Monday, October 17, 2022

You were first warned about global warming 110 years ago, did you know that?

Yes, that’s right — you were first warned about global warming 110 years ago, so stop pretending it is new! The first published newspaper warning about global warming, as a result of pumping massive amounts of carbon dioxide into the atmosphere, started doing the rounds way back in 1912. It was only a short note, but is was reprinted in quite a few newspapers around the world.

Here is one copy of it, from a New Zealand newspaper, for August 1912.

Note that the short text gets two things right, and one thing wrong. It correctly identifies that, in those days, it was the mass burning of coal, that was the main problem. That is, there was no warming problem before the advent of the Industrial Revolution — the burning of wood for local industry, for example, did not create an issue. The note also accurately and simply identifies the mechanism of warming. Carbon dioxide forms a blanket around the Earth, which traps the planet’s own warmth — we are heating ourselves from the inside out.

What it, sadly, gets wrong, of course, is how long it will take for this to become a serious issue. In practice, it took little more than half a century for the effects of the warming to become obvious (see my post How can you doubt global warming?), and only one century for people to become seriously concerned. That is still an awful long time; but the pace of the modern world was outside the experience of the original forecaster, and could therefore not be accounted for. Nor, of course, could the forecast account for the expansion of motor transport, which has exacerbated the problem.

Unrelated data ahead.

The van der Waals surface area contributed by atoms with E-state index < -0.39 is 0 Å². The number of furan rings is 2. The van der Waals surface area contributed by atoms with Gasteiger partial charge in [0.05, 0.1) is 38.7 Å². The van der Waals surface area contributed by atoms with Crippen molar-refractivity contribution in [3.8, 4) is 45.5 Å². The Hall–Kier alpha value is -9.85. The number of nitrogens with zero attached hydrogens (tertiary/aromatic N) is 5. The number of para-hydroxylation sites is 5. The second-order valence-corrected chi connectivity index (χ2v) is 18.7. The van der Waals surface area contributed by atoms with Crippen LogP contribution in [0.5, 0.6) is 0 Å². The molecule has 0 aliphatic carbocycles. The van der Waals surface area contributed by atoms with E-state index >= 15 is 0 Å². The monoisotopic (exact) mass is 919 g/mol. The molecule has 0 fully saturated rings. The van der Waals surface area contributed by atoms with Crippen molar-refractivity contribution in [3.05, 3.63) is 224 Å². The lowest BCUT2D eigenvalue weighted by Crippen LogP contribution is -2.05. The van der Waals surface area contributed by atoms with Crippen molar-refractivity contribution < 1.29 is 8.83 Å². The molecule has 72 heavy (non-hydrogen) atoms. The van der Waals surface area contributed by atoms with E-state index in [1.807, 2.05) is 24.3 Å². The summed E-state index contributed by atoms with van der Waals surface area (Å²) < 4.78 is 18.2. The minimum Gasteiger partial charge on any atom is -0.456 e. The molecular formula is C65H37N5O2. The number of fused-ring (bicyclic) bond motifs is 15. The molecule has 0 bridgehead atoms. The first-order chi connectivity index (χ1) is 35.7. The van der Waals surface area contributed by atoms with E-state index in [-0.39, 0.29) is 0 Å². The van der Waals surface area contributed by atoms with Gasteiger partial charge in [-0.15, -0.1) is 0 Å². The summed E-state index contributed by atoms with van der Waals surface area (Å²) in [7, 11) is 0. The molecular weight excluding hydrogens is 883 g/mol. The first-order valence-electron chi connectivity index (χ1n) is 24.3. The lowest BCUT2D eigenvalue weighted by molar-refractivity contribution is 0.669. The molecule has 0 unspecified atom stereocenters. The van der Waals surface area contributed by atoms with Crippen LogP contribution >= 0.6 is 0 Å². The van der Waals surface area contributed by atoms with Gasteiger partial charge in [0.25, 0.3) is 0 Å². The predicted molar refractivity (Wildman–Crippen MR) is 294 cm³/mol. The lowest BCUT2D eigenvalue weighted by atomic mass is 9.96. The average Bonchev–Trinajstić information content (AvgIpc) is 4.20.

The wine industry has long noted the practical effects (Grape harvest dates and the evidence for global warming), although they have not always realized that the future is now (Why have we left it so late to deal with climate change in the wine industry?).

For the wine industry, there are two obvious practical effects of climate change. The first is the change of locations that are suitable for particular grape varieties, and even for viticulture as a whole. Vineyards are moving towards the poles. The warm regions are now drought-affected (Droughts, heat and fire: the future of wine in the climate crisis), and the cool regions are now warm. In the southern hemisphere there is a limit to pole-ward movement, because the Indian Ocean separates the habitable continents from the colder one (Antarctica).

On the other hand, in the north the movement can be gradual. The most northerly vineyard that I know of in Sweden is a very small one just north of my own town, Uppsala (lat-long: 59.89159, 17.61821). This latitude would be half-way north up Hudson Bay, for you Americans. The grapevines are due for its first decent harvest, just about now. However, this does not come even close to the most northerly one in Norway. Slinde Vineyard is on the northern slope of Sognefjord (lat-long: 61.16101, 6.93094), and was founded in 2014 (pictured below). This would have been unthinkable at the turn of the century. We don’t yet have grapes from the Midnight Sun, but we may soon do so.